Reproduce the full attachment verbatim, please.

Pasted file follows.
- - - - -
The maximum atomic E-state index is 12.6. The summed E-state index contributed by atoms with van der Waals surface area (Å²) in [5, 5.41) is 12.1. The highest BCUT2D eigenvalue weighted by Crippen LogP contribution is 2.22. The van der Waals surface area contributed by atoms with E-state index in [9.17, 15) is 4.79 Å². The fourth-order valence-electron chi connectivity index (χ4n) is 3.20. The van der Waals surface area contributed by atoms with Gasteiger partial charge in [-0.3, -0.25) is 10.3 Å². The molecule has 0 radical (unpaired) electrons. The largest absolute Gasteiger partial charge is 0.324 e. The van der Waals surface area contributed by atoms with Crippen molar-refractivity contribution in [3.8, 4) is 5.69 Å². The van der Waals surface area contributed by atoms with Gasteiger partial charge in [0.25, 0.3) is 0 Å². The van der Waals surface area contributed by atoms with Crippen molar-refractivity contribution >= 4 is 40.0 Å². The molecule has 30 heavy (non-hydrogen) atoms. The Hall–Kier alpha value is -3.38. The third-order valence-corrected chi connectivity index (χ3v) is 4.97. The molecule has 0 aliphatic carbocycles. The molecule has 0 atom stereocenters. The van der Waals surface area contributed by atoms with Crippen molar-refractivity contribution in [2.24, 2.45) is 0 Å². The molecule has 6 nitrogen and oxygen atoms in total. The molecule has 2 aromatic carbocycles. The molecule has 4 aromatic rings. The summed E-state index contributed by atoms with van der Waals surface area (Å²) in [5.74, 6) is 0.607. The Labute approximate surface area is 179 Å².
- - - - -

The maximum atomic E-state index is 12.6. The summed E-state index contributed by atoms with van der Waals surface area (Å²) in [5, 5.41) is 12.1. The highest BCUT2D eigenvalue weighted by Crippen LogP contribution is 2.22. The van der Waals surface area contributed by atoms with E-state index in [9.17, 15) is 4.79 Å². The fourth-order valence-electron chi connectivity index (χ4n) is 3.20. The van der Waals surface area contributed by atoms with Gasteiger partial charge in [-0.3, -0.25) is 10.3 Å². The molecule has 0 radical (unpaired) electrons. The largest absolute Gasteiger partial charge is 0.324 e. The van der Waals surface area contributed by atoms with Crippen molar-refractivity contribution in [3.8, 4) is 5.69 Å². The van der Waals surface area contributed by atoms with Gasteiger partial charge in [0.25, 0.3) is 0 Å². The van der Waals surface area contributed by atoms with Crippen molar-refractivity contribution >= 4 is 40.0 Å². The molecule has 30 heavy (non-hydrogen) atoms. The Hall–Kier alpha value is -3.38. The third-order valence-corrected chi connectivity index (χ3v) is 4.97. The molecule has 0 aliphatic carbocycles. The molecule has 0 atom stereocenters. The van der Waals surface area contributed by atoms with Crippen molar-refractivity contribution in [2.24, 2.45) is 0 Å². The molecule has 6 nitrogen and oxygen atoms in total. The molecule has 2 aromatic carbocycles. The molecule has 4 aromatic rings. The summed E-state index contributed by atoms with van der Waals surface area (Å²) in [5.74, 6) is 0.607. The Labute approximate surface area is 179 Å².